Rendering problem - z order?


I’m seeing some artifacting in my scene. It appears to only happen with a perspective camera, and only Mac OS and Linux (both systems have ATI cards). We’re using LWJGL in a Swing UI.

Here’s the setup for the renderer:

        ZBufferState buf = renderer.createZBufferState();
        buf.setEnabled( true );
        buf.setFunction( ZBufferState.CF_LEQUAL );
        rootNode.setRenderState( buf );
        rootNode.updateGeometricState( 0.0f, true );

here's the code for the update step:

        float tpf = timer.getTimePerFrame();
        input.update( tpf );
        rootNode.updateGeometricState( tpf, true );

and here's the rendering code:

        renderer.draw( rootNode );

I don't see this problem on Windows (card is ATI X1600), but I do see it on Linux (FC6) on the same box (dual boot). This problem also happens on Mac OS X (ATI Radeon HD 2600 Pro) on my iMac (Intel Core2 Duo).

Any suggestions would be very welcome.

What do the normals look like? Also, are you using any cullstates? Weird that it behaves differently on Windows. My guess is something is left undefined, and therefore each platform decides to handle it differently.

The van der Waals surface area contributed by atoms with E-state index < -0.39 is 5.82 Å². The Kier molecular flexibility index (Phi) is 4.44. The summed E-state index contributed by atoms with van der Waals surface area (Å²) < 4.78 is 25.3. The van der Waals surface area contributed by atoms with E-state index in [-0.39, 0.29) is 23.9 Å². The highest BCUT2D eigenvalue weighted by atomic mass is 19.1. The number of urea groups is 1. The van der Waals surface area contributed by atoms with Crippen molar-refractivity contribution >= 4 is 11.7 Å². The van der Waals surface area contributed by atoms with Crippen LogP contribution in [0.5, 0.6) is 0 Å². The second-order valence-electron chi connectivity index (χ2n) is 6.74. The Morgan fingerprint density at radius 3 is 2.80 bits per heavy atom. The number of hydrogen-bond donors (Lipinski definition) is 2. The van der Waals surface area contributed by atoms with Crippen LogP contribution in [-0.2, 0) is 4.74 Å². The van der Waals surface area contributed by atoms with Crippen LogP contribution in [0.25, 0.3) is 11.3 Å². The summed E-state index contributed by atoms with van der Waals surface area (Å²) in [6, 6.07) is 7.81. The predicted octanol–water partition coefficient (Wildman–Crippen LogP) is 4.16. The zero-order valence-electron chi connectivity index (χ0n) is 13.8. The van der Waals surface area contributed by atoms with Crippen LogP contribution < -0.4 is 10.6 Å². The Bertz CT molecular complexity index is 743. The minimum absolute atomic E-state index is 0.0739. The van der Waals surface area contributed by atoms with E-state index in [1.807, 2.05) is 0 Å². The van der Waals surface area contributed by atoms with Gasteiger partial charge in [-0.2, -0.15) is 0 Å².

The normals look fine, and we’re not explicitly setting any cull states. I tried setting rootNode.setCullMode( CullState.CS_NONE ); but that didn’t help either.

When you view the scene up close, the problem goes away. When you move the camera back a certain distance, then this problem reappears.

Perhaps it is the depth buffer precision.

renanse said:

Perhaps it is the depth buffer precision.

Good point. I'll check that.


Thanks Renanse - turns out the near clipping plane for the perspective camera was too close to the camera. Pushing it out (and generally 'flattening' the frustum) solved the problem.

As an aside, does anyone think it's possible that the platform differences could be because the Windows drivers store the frustum values as doubles rather than floats (considering I run Windows and Linux on the same machine)?d

Not only does that seem possible, it seems pretty likely…

(more bits mean more precision and a Double has 64 bits of precision while a Float only has 32)

Yeah, that was the only explanation I could come up with for the differences between platforms.

Thank you all for your feedback and suggestions.